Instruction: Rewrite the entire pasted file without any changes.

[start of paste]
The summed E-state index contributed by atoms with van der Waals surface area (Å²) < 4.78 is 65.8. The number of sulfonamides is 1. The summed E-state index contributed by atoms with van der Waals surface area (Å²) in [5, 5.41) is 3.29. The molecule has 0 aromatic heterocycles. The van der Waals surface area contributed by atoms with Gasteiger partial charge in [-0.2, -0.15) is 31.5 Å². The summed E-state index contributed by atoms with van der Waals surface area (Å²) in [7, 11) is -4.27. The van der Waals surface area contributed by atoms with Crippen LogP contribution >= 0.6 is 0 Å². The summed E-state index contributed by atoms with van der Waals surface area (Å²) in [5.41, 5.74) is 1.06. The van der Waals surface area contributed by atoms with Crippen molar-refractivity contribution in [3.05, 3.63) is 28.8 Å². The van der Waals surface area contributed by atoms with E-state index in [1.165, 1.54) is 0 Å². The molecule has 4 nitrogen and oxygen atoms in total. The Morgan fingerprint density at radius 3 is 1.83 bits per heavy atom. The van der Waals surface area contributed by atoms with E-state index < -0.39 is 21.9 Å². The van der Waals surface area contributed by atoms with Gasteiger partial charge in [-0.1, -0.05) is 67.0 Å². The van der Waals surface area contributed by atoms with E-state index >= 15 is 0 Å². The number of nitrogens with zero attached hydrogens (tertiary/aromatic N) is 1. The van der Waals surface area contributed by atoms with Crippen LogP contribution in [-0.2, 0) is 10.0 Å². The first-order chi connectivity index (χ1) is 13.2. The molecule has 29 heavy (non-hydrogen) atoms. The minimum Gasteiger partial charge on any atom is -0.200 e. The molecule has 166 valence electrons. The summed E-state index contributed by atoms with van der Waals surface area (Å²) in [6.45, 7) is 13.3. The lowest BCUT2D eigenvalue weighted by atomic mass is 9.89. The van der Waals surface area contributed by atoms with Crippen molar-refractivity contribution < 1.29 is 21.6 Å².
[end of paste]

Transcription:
The summed E-state index contributed by atoms with van der Waals surface area (Å²) < 4.78 is 65.8. The number of sulfonamides is 1. The summed E-state index contributed by atoms with van der Waals surface area (Å²) in [5, 5.41) is 3.29. The molecule has 0 aromatic heterocycles. The van der Waals surface area contributed by atoms with Gasteiger partial charge in [-0.2, -0.15) is 31.5 Å². The summed E-state index contributed by atoms with van der Waals surface area (Å²) in [7, 11) is -4.27. The van der Waals surface area contributed by atoms with Crippen LogP contribution >= 0.6 is 0 Å². The summed E-state index contributed by atoms with van der Waals surface area (Å²) in [5.41, 5.74) is 1.06. The van der Waals surface area contributed by atoms with Crippen molar-refractivity contribution in [3.05, 3.63) is 28.8 Å². The van der Waals surface area contributed by atoms with E-state index in [1.165, 1.54) is 0 Å². The molecule has 4 nitrogen and oxygen atoms in total. The Morgan fingerprint density at radius 3 is 1.83 bits per heavy atom. The van der Waals surface area contributed by atoms with E-state index < -0.39 is 21.9 Å². The van der Waals surface area contributed by atoms with Gasteiger partial charge in [-0.1, -0.05) is 67.0 Å². The van der Waals surface area contributed by atoms with E-state index >= 15 is 0 Å². The number of nitrogens with zero attached hydrogens (tertiary/aromatic N) is 1. The van der Waals surface area contributed by atoms with Crippen LogP contribution in [-0.2, 0) is 10.0 Å². The first-order chi connectivity index (χ1) is 13.2. The molecule has 29 heavy (non-hydrogen) atoms. The minimum Gasteiger partial charge on any atom is -0.200 e. The molecule has 166 valence electrons. The summed E-state index contributed by atoms with van der Waals surface area (Å²) in [6.45, 7) is 13.3. The lowest BCUT2D eigenvalue weighted by atomic mass is 9.89. The van der Waals surface area contributed by atoms with Crippen molar-refractivity contribution < 1.29 is 21.6 Å².